(Reuters) – Competitors at this year’s Commonwealth Games in Birmingham will be allowed to kneel or display a symbol of solidarity with a cause after organizers unveiled a set of “guiding principles” for athlete defense on Wednesday .
Athletes can wave an Indigenous or pride flag during a victory lap, raise their fists on the podium or speak out for other social justice causes.
However, hate messages and protests explicitly targeting a specific organization, person or country are not allowed.
“It is the belief of the Commonwealth Games Federation (CGF) that athlete advocacy and activism humanizes, rather than politicizes, sport,” said President Louise Martin.
“I’m proud of our approach to helping strengthen the voice of athletes. We want to encourage the positive, not control the negative.”
The CGF added that the athletes were agents of change and ambassadors of “respect, impartiality and non-discrimination”.
These principles diverge from Rule 50 of the Olympic Charter which states that “no form of political, religious or racial demonstration or propaganda is permitted at Olympic venues, venues or other areas”.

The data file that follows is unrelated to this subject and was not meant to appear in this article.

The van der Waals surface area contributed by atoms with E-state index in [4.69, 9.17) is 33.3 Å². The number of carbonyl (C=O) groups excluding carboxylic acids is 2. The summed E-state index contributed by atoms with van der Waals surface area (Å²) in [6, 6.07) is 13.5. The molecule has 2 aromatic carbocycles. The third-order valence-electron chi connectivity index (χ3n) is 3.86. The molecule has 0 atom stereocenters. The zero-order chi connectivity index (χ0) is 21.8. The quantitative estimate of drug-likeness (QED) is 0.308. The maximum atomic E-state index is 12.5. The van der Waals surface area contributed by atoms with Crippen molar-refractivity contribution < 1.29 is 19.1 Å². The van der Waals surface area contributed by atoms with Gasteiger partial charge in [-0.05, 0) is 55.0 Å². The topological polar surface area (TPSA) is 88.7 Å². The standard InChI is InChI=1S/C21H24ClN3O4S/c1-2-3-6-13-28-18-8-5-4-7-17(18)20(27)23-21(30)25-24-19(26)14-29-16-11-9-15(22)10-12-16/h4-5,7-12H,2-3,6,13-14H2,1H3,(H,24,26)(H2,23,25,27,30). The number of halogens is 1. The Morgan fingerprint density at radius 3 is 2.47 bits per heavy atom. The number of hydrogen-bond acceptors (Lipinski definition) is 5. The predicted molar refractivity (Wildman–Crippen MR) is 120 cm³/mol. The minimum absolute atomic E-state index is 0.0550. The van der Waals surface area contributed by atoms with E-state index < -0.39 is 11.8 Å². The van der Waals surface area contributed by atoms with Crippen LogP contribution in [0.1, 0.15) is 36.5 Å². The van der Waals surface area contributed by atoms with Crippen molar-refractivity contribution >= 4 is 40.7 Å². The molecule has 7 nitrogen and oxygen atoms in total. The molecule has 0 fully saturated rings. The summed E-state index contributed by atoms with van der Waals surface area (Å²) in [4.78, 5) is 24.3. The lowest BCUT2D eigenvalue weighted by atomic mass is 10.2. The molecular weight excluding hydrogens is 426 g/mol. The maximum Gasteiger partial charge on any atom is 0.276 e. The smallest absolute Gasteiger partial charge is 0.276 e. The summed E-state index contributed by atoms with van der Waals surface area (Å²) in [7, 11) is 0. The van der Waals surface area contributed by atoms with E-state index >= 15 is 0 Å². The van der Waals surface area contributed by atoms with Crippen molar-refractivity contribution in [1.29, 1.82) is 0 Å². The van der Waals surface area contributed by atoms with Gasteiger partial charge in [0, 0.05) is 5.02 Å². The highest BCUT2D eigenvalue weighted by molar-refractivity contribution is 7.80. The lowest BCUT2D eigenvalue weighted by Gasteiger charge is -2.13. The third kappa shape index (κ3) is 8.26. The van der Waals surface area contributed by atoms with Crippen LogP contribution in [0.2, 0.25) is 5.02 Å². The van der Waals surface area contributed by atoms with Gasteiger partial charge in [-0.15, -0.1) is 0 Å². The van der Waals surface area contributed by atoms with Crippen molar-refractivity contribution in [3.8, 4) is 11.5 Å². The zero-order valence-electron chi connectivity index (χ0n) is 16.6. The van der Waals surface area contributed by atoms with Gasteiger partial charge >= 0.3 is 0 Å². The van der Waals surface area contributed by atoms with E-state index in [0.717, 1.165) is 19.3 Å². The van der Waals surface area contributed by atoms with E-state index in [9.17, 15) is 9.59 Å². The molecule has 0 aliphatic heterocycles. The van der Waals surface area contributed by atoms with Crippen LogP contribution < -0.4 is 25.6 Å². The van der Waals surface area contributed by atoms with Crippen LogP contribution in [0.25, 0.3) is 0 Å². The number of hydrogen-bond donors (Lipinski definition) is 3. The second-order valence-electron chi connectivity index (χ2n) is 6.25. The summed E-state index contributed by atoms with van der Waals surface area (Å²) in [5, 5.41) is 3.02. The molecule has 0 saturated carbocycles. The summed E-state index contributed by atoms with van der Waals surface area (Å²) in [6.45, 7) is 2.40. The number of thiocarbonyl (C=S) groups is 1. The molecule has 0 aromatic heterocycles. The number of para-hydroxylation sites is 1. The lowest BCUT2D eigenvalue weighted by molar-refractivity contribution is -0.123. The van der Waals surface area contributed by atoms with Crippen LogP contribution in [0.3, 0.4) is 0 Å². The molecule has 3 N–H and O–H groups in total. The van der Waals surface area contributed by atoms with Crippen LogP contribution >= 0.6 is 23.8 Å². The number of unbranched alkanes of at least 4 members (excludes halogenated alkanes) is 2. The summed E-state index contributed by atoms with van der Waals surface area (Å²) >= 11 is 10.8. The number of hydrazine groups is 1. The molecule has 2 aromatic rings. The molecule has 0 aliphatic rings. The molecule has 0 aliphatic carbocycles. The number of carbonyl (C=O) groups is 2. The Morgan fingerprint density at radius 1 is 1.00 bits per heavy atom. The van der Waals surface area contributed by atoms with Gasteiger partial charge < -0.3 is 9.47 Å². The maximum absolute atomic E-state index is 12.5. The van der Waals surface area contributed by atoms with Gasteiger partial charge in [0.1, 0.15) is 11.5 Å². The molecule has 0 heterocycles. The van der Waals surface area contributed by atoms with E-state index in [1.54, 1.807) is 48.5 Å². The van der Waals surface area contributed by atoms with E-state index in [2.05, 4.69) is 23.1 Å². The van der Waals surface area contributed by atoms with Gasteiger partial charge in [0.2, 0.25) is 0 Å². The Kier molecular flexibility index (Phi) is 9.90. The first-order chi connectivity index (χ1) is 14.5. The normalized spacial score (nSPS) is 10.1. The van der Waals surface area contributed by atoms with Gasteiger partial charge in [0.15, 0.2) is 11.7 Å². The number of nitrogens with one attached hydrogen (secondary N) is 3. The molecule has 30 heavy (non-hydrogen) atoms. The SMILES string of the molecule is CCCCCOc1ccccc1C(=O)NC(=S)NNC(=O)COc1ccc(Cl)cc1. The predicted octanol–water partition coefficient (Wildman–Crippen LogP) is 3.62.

The International Olympic Committee (IOC), however, relaxed the rules ahead of the Tokyo Games last year, allowing athletes to express themselves politically as long as their actions are non-disruptive and meet certain other criteria.
The IOC also failed to sanction Ukrainian skeleton slider Vladyslav Heraskevych at the Beijing Winter Olympics earlier this month after he posted a ‘No war in Ukraine’ sign, referring to the tense political situation. with Russia.
The governing body said the 23-year-old’s actions were a general call for peace.
The Commonwealth Games in Birmingham take place from July 28 to August 8.
(Reporting by Dhruv Munjal in Bengaluru; editing by Clare Fallon)